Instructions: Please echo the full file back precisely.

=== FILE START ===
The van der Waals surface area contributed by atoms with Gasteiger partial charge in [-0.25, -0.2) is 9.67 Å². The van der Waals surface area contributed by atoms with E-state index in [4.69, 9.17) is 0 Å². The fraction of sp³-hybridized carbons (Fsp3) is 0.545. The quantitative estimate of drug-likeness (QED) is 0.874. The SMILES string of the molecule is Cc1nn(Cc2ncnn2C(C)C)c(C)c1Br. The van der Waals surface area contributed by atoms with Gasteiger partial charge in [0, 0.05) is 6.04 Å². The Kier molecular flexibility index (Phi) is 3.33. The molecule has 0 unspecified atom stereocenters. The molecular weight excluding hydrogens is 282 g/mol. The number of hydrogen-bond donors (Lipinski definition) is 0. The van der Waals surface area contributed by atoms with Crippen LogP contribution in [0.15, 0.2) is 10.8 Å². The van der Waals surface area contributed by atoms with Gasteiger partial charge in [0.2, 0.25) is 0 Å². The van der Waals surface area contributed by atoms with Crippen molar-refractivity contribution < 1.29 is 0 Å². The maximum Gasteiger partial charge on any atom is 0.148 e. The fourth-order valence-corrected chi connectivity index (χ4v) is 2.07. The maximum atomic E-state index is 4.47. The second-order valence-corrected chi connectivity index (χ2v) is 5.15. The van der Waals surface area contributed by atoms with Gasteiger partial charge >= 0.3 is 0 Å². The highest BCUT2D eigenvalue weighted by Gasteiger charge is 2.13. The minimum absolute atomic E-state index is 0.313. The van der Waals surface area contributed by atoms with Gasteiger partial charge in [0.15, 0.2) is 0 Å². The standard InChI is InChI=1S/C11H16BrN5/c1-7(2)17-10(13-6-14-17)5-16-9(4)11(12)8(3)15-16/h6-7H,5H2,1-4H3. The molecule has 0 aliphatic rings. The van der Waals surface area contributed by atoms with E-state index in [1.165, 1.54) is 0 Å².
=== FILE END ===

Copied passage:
The van der Waals surface area contributed by atoms with Gasteiger partial charge in [-0.25, -0.2) is 9.67 Å². The van der Waals surface area contributed by atoms with E-state index in [4.69, 9.17) is 0 Å². The fraction of sp³-hybridized carbons (Fsp3) is 0.545. The quantitative estimate of drug-likeness (QED) is 0.874. The SMILES string of the molecule is Cc1nn(Cc2ncnn2C(C)C)c(C)c1Br. The van der Waals surface area contributed by atoms with Gasteiger partial charge in [0, 0.05) is 6.04 Å². The Kier molecular flexibility index (Phi) is 3.33. The molecule has 0 unspecified atom stereocenters. The molecular weight excluding hydrogens is 282 g/mol. The number of hydrogen-bond donors (Lipinski definition) is 0. The van der Waals surface area contributed by atoms with Crippen LogP contribution in [0.15, 0.2) is 10.8 Å². The van der Waals surface area contributed by atoms with Gasteiger partial charge in [0.2, 0.25) is 0 Å². The van der Waals surface area contributed by atoms with Crippen molar-refractivity contribution < 1.29 is 0 Å². The maximum Gasteiger partial charge on any atom is 0.148 e. The fourth-order valence-corrected chi connectivity index (χ4v) is 2.07. The maximum atomic E-state index is 4.47. The second-order valence-corrected chi connectivity index (χ2v) is 5.15. The van der Waals surface area contributed by atoms with Gasteiger partial charge >= 0.3 is 0 Å². The highest BCUT2D eigenvalue weighted by Gasteiger charge is 2.13. The minimum absolute atomic E-state index is 0.313. The van der Waals surface area contributed by atoms with Gasteiger partial charge in [0.15, 0.2) is 0 Å². The standard InChI is InChI=1S/C11H16BrN5/c1-7(2)17-10(13-6-14-17)5-16-9(4)11(12)8(3)15-16/h6-7H,5H2,1-4H3. The molecule has 0 aliphatic rings. The van der Waals surface area contributed by atoms with E-state index in [1.165, 1.54) is 0 Å².